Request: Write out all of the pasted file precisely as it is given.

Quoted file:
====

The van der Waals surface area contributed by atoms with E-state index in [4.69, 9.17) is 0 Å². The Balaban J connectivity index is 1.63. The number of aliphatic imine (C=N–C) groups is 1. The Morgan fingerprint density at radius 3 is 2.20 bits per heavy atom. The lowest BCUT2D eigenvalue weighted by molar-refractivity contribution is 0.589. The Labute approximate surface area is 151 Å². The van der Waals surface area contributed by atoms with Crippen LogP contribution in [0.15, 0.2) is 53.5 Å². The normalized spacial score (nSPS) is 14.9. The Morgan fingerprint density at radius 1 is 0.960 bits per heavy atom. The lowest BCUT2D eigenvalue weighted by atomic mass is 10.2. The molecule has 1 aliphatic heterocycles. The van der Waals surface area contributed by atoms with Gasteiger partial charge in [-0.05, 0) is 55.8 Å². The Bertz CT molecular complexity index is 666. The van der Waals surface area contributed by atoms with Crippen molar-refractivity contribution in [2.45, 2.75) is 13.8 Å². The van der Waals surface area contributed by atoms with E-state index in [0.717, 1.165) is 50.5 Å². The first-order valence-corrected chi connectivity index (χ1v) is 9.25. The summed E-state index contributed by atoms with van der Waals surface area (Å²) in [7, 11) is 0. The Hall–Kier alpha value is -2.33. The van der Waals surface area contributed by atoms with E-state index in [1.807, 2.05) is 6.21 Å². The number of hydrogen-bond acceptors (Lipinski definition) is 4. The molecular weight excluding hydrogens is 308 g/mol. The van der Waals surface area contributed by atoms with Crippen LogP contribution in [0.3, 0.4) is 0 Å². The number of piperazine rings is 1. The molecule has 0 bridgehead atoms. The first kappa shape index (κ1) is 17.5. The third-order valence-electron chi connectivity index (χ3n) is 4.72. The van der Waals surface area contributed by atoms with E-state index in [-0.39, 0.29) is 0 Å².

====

The van der Waals surface area contributed by atoms with E-state index in [4.69, 9.17) is 0 Å². The Balaban J connectivity index is 1.63. The number of aliphatic imine (C=N–C) groups is 1. The Morgan fingerprint density at radius 3 is 2.20 bits per heavy atom. The lowest BCUT2D eigenvalue weighted by molar-refractivity contribution is 0.589. The Labute approximate surface area is 151 Å². The van der Waals surface area contributed by atoms with Crippen LogP contribution in [0.15, 0.2) is 53.5 Å². The normalized spacial score (nSPS) is 14.9. The Morgan fingerprint density at radius 1 is 0.960 bits per heavy atom. The lowest BCUT2D eigenvalue weighted by atomic mass is 10.2. The molecule has 1 aliphatic heterocycles. The van der Waals surface area contributed by atoms with Gasteiger partial charge in [-0.05, 0) is 55.8 Å². The Bertz CT molecular complexity index is 666. The van der Waals surface area contributed by atoms with Crippen molar-refractivity contribution in [2.45, 2.75) is 13.8 Å². The van der Waals surface area contributed by atoms with E-state index in [0.717, 1.165) is 50.5 Å². The first-order valence-corrected chi connectivity index (χ1v) is 9.25. The summed E-state index contributed by atoms with van der Waals surface area (Å²) in [7, 11) is 0. The Hall–Kier alpha value is -2.33. The van der Waals surface area contributed by atoms with E-state index in [1.807, 2.05) is 6.21 Å². The number of hydrogen-bond acceptors (Lipinski definition) is 4. The molecular weight excluding hydrogens is 308 g/mol. The van der Waals surface area contributed by atoms with Crippen LogP contribution in [0.3, 0.4) is 0 Å². The number of piperazine rings is 1. The molecule has 0 bridgehead atoms. The first kappa shape index (κ1) is 17.5. The third-order valence-electron chi connectivity index (χ3n) is 4.72. The van der Waals surface area contributed by atoms with E-state index in [-0.39, 0.29) is 0 Å².